10,000 Boxes of Salt – Contemplating the Universe

This past summer, I had the opportunity to spend some time in Bryce Canyon National Park. It is not officially a dark sky park certified by the International Dark-Sky Association, but it’s darn close, especially given its remoteness and elevation. One evening while there, we had an opportunity to look up into the heavens through telescopes provided by the National Park Service and able to see some amazing sights – Jupiter and her four moons, Saturn, Vega, and a few others.

Later in the night, we could begin to see the filmy, cloud-like presence of the Milky Way Galaxy, or rather the other side of it since we are a part of said galaxy. What a tremendous experience.

I’ve always been fascinated by the idea of space, at how much of it is out there, and what it means that it (and we) are there floating around in it.

I’m currently reading the book The End of Night, by Paul Bogard, with a friend of mine and he pointed out a paragraph in the introduction that got me thinking about that which is beyond planet Earth. Astronomer Chet Raymo says:

I have often constructed a model of the Milky Way Galaxy on a classroom floor by pouring a box of salt into a pinwheel pattern. The demonstration is impressive, but the scale is wrong. If a grain of salt were to accurately represent a typical star, then the separate grains should be thousands of feet apart; a numerically and dimensionally precise model of the Galaxy would require 10,000 boxes of salt scattered in a flat circle larger than the cross-section of the Earth.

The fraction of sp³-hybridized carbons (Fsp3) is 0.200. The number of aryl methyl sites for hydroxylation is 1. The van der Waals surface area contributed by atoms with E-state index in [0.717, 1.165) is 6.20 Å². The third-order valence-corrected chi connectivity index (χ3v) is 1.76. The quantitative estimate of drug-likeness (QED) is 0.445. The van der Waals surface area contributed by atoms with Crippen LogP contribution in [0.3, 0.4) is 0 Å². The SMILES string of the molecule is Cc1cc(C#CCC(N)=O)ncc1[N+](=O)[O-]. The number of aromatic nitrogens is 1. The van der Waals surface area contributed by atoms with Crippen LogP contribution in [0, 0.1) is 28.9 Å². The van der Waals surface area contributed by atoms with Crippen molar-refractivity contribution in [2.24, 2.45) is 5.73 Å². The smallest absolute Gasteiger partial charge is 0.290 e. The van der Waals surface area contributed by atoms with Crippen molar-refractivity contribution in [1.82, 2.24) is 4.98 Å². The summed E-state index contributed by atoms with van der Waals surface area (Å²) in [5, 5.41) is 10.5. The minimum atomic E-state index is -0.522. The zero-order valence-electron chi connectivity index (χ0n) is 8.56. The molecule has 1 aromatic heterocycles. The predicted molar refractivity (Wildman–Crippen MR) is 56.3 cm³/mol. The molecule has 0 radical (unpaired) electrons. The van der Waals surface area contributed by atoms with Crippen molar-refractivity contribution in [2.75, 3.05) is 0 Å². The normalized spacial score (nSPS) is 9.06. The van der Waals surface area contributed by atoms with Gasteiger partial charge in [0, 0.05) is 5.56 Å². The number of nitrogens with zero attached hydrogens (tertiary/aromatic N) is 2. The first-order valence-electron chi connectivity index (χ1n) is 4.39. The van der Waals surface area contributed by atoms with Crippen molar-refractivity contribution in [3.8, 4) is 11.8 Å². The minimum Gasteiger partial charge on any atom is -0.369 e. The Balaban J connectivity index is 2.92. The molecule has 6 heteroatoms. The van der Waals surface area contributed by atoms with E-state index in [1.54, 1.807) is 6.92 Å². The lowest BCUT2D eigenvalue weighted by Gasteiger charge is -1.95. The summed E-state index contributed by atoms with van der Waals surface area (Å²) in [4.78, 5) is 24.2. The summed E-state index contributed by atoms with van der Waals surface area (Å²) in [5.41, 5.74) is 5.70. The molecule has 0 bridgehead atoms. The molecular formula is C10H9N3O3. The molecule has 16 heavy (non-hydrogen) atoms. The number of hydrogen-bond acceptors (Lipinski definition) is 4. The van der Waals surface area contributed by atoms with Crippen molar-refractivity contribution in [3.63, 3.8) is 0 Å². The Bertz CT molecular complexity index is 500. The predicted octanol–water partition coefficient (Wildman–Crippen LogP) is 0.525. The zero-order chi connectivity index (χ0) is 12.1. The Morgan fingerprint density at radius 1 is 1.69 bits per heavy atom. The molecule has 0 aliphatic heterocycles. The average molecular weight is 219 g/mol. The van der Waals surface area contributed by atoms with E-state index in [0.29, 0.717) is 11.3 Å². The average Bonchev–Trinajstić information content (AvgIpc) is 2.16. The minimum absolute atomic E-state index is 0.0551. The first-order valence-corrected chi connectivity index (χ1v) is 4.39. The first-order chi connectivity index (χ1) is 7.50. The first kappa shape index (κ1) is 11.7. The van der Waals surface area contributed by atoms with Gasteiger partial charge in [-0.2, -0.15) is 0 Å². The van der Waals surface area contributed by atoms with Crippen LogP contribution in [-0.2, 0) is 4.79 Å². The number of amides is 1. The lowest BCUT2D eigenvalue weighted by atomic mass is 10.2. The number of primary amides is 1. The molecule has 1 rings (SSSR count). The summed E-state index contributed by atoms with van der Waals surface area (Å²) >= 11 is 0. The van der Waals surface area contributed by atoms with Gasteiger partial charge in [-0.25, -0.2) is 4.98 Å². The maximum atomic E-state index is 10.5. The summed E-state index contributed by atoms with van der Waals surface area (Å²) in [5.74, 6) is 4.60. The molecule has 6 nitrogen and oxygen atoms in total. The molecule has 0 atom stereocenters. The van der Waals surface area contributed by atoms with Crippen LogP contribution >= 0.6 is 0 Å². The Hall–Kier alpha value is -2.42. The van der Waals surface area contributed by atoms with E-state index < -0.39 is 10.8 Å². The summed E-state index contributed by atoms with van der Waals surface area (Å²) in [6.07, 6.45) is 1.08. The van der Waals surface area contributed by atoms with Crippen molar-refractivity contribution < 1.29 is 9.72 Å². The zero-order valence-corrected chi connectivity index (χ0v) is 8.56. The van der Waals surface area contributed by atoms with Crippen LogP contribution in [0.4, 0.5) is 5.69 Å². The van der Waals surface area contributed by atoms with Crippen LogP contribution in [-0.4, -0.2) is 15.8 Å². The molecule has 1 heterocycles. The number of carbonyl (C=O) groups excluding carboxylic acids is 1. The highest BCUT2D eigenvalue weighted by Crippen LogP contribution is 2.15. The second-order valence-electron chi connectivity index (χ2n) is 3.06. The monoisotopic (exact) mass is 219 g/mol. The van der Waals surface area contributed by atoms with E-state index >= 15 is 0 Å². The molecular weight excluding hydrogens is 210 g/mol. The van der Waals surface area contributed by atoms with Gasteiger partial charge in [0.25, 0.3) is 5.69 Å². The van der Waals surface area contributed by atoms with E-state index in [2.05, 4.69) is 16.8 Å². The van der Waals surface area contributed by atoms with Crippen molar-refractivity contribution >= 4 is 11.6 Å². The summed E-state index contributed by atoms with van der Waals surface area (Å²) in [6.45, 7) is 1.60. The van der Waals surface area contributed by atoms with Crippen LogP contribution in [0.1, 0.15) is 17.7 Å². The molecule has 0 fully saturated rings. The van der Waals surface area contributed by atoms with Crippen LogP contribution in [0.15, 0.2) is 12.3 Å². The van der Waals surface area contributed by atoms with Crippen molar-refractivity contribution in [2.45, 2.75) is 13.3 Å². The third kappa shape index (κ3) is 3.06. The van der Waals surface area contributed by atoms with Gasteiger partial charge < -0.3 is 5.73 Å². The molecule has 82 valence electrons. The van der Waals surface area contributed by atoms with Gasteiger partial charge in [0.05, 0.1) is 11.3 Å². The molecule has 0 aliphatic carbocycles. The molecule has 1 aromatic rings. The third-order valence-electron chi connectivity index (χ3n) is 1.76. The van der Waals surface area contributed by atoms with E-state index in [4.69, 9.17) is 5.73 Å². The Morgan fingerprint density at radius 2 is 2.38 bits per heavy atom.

So the universe is big.

How big? That’s a great question. Let’s get into that, and then wrap up with some implications.

It’s so unfathomably big, it’s impossible for our human minds to conceive the size. We have nothing to compare it to for there is nothing remotely like it in the universe – because it is the universe! If you type ‘universe’ into Wikipedia, it states “The size of the Universe is unknown. It may be infinite.” It also states that the observable Universe is 46 billion light-years (see below what a light year is) in radius. And to stack on top of that, scientists think it’s still expanding, growing ever larger.

How else to describe just how large our universe is? The closest star to our own Sun is Alpha Centauri. It’s just a short 4.24 light years away. How far away is that? According to universetoday.com, NASA’s New Horizon is the fastest spacecraft out there traveling at roughly 60,000 km/h which for all of us American types is 37,282.3 mph. At that speed, New Horizon would reach the three sun cluster that Alpha Centauri is a part of in about 78,000 years.

That’s big!

For even more fun, think about this. We know it takes how many ever light years for the light of whatever star we are looking at to reach us. Not only are we looking at light that has taken quite some time to get to us, but we are also literally looking back in time. Or likewise, if some alien life form out there somewhere were able to look at Earth through an incredibly powerful telescope, when they look at the picture show from our planet, we humans may not even be a part of the story just yet. It could conceivably take millions of years for our light to reach another planet in another galaxy.